Cassels Brock developed this Lessons Learned series based on our experience working with a range of secured parties and debtors. This series has grown from the realization that many secured parties make fundamental errors that may impact the priority of, or their ability to enforce, their security. Each lesson in the series will outline a basic mistake and the lesson to be learned…
Before a secured party can enforce its security, it should review its security and finance documentation in order to determine exactly what obligations, rights and remedies it has and what preliminary steps it must take in order to enforce its security. In addition to those bargained for obligations, common law requires that a secured party’s right to enforce its security or accelerate any loan (including a loan stated to repayable “on demand”) is dependent on providing the debtor with reasonable notice to pay. A secured party may also need to serve a Section 244 notice under the Bankruptcy and Insolvency Act, which we will explore in a subsequent lesson.
A demand notice is sometimes called a default notice, a demand letter or an acceleration notice. It is a written notice that provides the debtor with details of the indebtedness owed (including the quantum, the secured party’s details and any interest payable on that indebtedness), reasonable notice and an opportunity to pay. It should also set out the consequences of the debtor’s failure to pay by the stated deadline.
There is no statutory form of demand notice or prescribed notice period. In fact, what constitutes “reasonable notice” is very fact-specific and may include the terms of the security agreement, which may entitle the debtor to a specified period of time to “cure” the default; the size of the obligation secured (i.e., the size of the loan); past practice between the parties and prior evidence or instances of default; the debtor’s ability to raise funds or remedy the default in question; and/or the nature of the collateral (e.g., is it rapidly depreciating in value?).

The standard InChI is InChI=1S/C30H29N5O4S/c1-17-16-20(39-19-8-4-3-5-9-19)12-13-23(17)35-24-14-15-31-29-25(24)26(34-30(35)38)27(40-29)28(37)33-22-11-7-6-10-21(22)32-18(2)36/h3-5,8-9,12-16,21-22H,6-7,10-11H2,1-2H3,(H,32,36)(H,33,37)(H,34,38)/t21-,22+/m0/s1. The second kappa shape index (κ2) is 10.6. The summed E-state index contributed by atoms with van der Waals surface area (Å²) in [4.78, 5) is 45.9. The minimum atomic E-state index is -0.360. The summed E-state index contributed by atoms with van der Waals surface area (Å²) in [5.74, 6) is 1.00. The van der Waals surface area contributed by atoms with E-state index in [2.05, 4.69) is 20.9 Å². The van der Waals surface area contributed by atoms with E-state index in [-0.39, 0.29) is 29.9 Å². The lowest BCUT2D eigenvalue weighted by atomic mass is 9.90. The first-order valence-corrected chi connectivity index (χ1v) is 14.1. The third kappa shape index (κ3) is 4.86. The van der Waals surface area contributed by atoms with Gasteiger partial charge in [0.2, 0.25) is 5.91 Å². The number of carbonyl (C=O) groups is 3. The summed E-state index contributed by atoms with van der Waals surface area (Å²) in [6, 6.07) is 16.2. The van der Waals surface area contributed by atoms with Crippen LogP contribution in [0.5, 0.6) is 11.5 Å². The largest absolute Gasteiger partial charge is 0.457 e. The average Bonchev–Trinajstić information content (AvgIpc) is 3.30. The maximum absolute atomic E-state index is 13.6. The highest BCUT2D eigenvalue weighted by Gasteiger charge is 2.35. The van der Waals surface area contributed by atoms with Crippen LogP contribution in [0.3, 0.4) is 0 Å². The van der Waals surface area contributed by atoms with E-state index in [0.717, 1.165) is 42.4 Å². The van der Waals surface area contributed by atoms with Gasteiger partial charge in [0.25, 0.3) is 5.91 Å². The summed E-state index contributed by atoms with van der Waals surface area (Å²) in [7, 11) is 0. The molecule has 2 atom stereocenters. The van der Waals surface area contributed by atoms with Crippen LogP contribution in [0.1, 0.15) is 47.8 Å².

Where the underlying debt obligation is not payable on demand, a default must have occurred under the terms of the security agreement before a secured party issues a demand notice. Furthermore, some security agreements will require that such default must also be continuing.
Parties are free to define “default” as they see fit. However, “default” under a security agreement will typically include non-payment of interest or principal and insolvency or bankruptcy of the debtor. If not defined in the agreement, a security agreement will often include a provision stating that terms used but not defined in the security agreement will have the meaning given to those terms under the Ontario Personal Property Security Act, where default is defined as follows:
|the failure to pay or otherwise perform the obligation secured when it becomes due or the occurrence of any event whereupon under the terms of the security agreement the security becomes enforceable.
Section 1(1) of the Ontario PPSA1
Lesson Learned: Following an event of default under a security agreement, provide the debtor with prior written notice before taking enforcement action. Your lawyer can work with you to determine what notice period is reasonable.
1 Substantially same definition appears in every Personal Property Security Act (or equivalent) in all of the Canadian provinces (excluding Quebec).